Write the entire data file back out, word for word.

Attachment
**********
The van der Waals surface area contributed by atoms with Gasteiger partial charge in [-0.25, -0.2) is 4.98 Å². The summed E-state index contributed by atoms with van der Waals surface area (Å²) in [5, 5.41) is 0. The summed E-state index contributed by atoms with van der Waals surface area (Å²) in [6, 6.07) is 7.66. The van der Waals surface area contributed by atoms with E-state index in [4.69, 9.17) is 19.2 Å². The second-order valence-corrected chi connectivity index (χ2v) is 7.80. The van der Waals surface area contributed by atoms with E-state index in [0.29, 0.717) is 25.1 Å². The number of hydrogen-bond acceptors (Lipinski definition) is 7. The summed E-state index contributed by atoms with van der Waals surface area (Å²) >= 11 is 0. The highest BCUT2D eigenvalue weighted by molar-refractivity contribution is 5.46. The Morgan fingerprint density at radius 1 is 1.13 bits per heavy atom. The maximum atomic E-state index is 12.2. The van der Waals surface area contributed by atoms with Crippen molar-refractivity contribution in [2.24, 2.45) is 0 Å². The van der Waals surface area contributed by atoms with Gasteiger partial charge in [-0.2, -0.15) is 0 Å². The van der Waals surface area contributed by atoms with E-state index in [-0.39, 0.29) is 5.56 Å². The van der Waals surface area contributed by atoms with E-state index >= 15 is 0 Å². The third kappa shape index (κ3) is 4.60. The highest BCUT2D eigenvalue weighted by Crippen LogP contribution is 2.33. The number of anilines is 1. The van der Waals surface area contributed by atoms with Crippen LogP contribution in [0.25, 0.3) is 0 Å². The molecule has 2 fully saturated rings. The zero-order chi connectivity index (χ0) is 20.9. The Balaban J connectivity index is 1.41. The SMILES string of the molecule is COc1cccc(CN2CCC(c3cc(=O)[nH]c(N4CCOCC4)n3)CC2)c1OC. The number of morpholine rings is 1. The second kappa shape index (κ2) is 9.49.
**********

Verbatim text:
The van der Waals surface area contributed by atoms with Gasteiger partial charge in [-0.25, -0.2) is 4.98 Å². The summed E-state index contributed by atoms with van der Waals surface area (Å²) in [5, 5.41) is 0. The summed E-state index contributed by atoms with van der Waals surface area (Å²) in [6, 6.07) is 7.66. The van der Waals surface area contributed by atoms with E-state index in [4.69, 9.17) is 19.2 Å². The second-order valence-corrected chi connectivity index (χ2v) is 7.80. The van der Waals surface area contributed by atoms with E-state index in [0.29, 0.717) is 25.1 Å². The number of hydrogen-bond acceptors (Lipinski definition) is 7. The summed E-state index contributed by atoms with van der Waals surface area (Å²) >= 11 is 0. The highest BCUT2D eigenvalue weighted by molar-refractivity contribution is 5.46. The Morgan fingerprint density at radius 1 is 1.13 bits per heavy atom. The maximum atomic E-state index is 12.2. The van der Waals surface area contributed by atoms with Crippen molar-refractivity contribution in [2.24, 2.45) is 0 Å². The van der Waals surface area contributed by atoms with Gasteiger partial charge in [-0.2, -0.15) is 0 Å². The van der Waals surface area contributed by atoms with E-state index in [-0.39, 0.29) is 5.56 Å². The van der Waals surface area contributed by atoms with E-state index >= 15 is 0 Å². The third kappa shape index (κ3) is 4.60. The highest BCUT2D eigenvalue weighted by Crippen LogP contribution is 2.33. The number of anilines is 1. The van der Waals surface area contributed by atoms with Crippen LogP contribution in [0.25, 0.3) is 0 Å². The molecule has 2 fully saturated rings. The zero-order chi connectivity index (χ0) is 20.9. The Balaban J connectivity index is 1.41. The SMILES string of the molecule is COc1cccc(CN2CCC(c3cc(=O)[nH]c(N4CCOCC4)n3)CC2)c1OC. The number of morpholine rings is 1. The second kappa shape index (κ2) is 9.49.